Cleaning your hands thoroughly is one of the most important steps in food hygiene and protects both your restaurant staff and guests from getting sick.

    3. Temperature control

    In order to keep food from expiring, keep items needing refrigerated in a cold space to stop the spread of bacteria.

    4. Food storage

    Similar to temperature control, proper storage for food is vital to continue serving the highest quality meals. Store perishable food and dry goods in the correct areas to reduce waste and stop germs from spreading quickly.

    5. Food handling

    The final pillar of food hygiene is food handling — how you manage food during storage and preparation. Reduce the risk of cross-contamination by ensuring proper handling of food throughout the entire cooking process from start to finish.

    To give your staff and guests the best possible experience and keep every single person safe from food-related illnesses, practice good food safety and food hygiene procedures.


    Cooking safety tips

    Another main tool for a successful and thriving kitchen is using safe cooking tips. Keep yourself and your chefs safe by enforcing proper cooking techniques and practicing safety drills often.

    To prevent cuts, lacerations and punctures

    • Keep knives sharp and avoid using old or dull options
    • Use a cutting board when slicing or chopping food
    • Tuck fingers around the knife handle
    • Choose the right type of knife for the job
    • Store knives where you can see them

    According to the CDC, when using a food slicer or meat grinder, always use a pushing guard or hand protectant, never place food into the machine by hand and always turn the equipment off when changing food.

    To prevent slips, trips and falls

    • Clean up spills right when they happen
    • Enforce a proper dress code for all employees, including slip-resistant shoes
    • Use a ladder or step stool when getting items above your reach
    • Do not carry loads that block your view

    To prevent sprains, strains and soft-tissue injuries

    • Practice safe lifting techniques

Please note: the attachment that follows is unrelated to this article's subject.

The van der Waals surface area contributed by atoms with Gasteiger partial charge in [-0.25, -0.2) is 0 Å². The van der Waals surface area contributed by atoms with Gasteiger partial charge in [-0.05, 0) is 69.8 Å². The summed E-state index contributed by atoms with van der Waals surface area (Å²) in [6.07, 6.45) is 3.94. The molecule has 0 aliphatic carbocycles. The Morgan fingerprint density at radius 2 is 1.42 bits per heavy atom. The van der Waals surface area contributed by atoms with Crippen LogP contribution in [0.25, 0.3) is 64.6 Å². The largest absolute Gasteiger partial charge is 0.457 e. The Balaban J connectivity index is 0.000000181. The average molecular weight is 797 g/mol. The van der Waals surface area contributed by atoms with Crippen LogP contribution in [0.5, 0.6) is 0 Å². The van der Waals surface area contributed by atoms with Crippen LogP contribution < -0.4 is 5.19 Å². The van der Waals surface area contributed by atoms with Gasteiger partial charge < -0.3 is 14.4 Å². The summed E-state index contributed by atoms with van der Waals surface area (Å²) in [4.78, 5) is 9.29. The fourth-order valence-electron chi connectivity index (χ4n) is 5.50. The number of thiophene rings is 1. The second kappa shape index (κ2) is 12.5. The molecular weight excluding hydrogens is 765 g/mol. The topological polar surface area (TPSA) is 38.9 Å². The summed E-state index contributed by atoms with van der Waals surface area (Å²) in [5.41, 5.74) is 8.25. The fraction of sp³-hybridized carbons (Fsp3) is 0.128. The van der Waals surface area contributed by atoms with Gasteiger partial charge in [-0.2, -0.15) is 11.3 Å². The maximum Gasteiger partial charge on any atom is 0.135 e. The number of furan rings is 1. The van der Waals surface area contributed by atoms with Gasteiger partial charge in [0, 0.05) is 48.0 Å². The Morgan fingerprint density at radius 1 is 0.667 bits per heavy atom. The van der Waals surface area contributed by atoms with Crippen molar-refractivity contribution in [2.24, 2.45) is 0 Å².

• Store heavy boxes and products within reach
    • Use hand trucks and carts when pushing heavy items
    • Utilize mechanical equipment to perform repetitive taste when possible

    To prevent burns and scalds

    • Clean grill and stove surfaces often to prevent a grease fire
    • Never stand too close or lean over hot oil
    • Wait for cooking oil to cool before getting rid of it
    • Adjust the burner flame so it covers the bottom portion of the pan and nothing more
    • Use an oven mitt or pot holder when handling hot pots or pans

    Staying safe with good cooking techniques is important, but what are some good universal guidelines to follow, and what should you always avoid in the kitchen?

    Universal do’s and don’ts in the kitchen

    Every restaurant is unique — you bring a style of food to the table that no one else is serving. But even with different offers and one-of-a-kind spaces, most kitchens have a universal list of good rules to follow. According to Your Health and Safety Encyclopedia, these general guidelines can help your restaurant stay on track with safety, hygiene and all around good practices.


    • Always, always, always wash your hands
    • Clean utensils, cooking equipment and electrical appliances after every use
    • Separate raw food and ready-to-eat food
    • Wash fruits and vegetables before use
    • Keep dry food separate from liquids
    • Clean the kitchen after each food preparation
    • Replace kitchen towels, sponges and cleaning cloths regularly
    • Keep a fire extinguisher and first aid kit in the kitchen for emergency use
    • Wear appropriate and safe work attire

    Similar to good principles, there are also things that every commercial kitchen should stay away from.


    • Wear dangly jewelry
    • Make or receive calls inside the kitchen while cooking
    • Fill pots or pans full enough to spill or boil over
    • Leave food unattended.
    • Heat oil too quickly, which can lead to splashing
    • Use wet towels or pads
    • Operate kitchen equipment without proper training